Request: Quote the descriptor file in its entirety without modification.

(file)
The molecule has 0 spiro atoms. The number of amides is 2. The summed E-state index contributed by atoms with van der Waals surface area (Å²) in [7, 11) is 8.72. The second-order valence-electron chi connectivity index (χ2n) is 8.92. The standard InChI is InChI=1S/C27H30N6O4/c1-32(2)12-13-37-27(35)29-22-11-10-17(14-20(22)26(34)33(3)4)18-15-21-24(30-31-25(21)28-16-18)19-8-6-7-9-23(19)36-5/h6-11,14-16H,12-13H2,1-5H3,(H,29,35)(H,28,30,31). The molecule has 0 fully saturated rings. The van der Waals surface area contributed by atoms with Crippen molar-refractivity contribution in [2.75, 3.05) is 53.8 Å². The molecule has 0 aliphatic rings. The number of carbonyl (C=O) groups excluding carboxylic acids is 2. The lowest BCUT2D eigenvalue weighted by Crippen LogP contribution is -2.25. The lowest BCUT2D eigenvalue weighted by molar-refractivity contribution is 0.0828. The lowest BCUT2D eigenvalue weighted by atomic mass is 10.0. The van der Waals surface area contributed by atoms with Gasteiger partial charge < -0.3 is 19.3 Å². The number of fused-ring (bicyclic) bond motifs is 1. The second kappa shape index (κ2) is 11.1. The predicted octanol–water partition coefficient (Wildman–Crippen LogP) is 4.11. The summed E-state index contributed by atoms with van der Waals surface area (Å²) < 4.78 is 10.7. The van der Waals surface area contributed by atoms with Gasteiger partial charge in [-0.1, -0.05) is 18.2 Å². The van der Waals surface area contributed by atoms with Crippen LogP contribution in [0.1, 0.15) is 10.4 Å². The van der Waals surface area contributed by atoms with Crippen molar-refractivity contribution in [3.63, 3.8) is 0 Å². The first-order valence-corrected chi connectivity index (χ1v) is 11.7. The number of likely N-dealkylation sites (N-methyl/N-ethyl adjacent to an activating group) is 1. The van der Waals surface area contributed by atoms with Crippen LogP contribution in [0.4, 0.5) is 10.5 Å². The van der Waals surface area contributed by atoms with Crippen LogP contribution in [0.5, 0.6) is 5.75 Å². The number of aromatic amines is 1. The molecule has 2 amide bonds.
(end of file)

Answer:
The molecule has 0 spiro atoms. The number of amides is 2. The summed E-state index contributed by atoms with van der Waals surface area (Å²) in [7, 11) is 8.72. The second-order valence-electron chi connectivity index (χ2n) is 8.92. The standard InChI is InChI=1S/C27H30N6O4/c1-32(2)12-13-37-27(35)29-22-11-10-17(14-20(22)26(34)33(3)4)18-15-21-24(30-31-25(21)28-16-18)19-8-6-7-9-23(19)36-5/h6-11,14-16H,12-13H2,1-5H3,(H,29,35)(H,28,30,31). The molecule has 0 fully saturated rings. The van der Waals surface area contributed by atoms with Crippen molar-refractivity contribution in [2.75, 3.05) is 53.8 Å². The molecule has 0 aliphatic rings. The number of carbonyl (C=O) groups excluding carboxylic acids is 2. The lowest BCUT2D eigenvalue weighted by Crippen LogP contribution is -2.25. The lowest BCUT2D eigenvalue weighted by molar-refractivity contribution is 0.0828. The lowest BCUT2D eigenvalue weighted by atomic mass is 10.0. The van der Waals surface area contributed by atoms with Gasteiger partial charge < -0.3 is 19.3 Å². The number of fused-ring (bicyclic) bond motifs is 1. The second kappa shape index (κ2) is 11.1. The predicted octanol–water partition coefficient (Wildman–Crippen LogP) is 4.11. The summed E-state index contributed by atoms with van der Waals surface area (Å²) < 4.78 is 10.7. The van der Waals surface area contributed by atoms with Gasteiger partial charge in [-0.1, -0.05) is 18.2 Å². The van der Waals surface area contributed by atoms with Crippen LogP contribution in [0.1, 0.15) is 10.4 Å². The van der Waals surface area contributed by atoms with Crippen molar-refractivity contribution in [3.63, 3.8) is 0 Å². The first-order valence-corrected chi connectivity index (χ1v) is 11.7. The number of likely N-dealkylation sites (N-methyl/N-ethyl adjacent to an activating group) is 1. The van der Waals surface area contributed by atoms with Crippen LogP contribution in [0.4, 0.5) is 10.5 Å². The van der Waals surface area contributed by atoms with Crippen LogP contribution in [0.5, 0.6) is 5.75 Å². The number of aromatic amines is 1. The molecule has 2 amide bonds.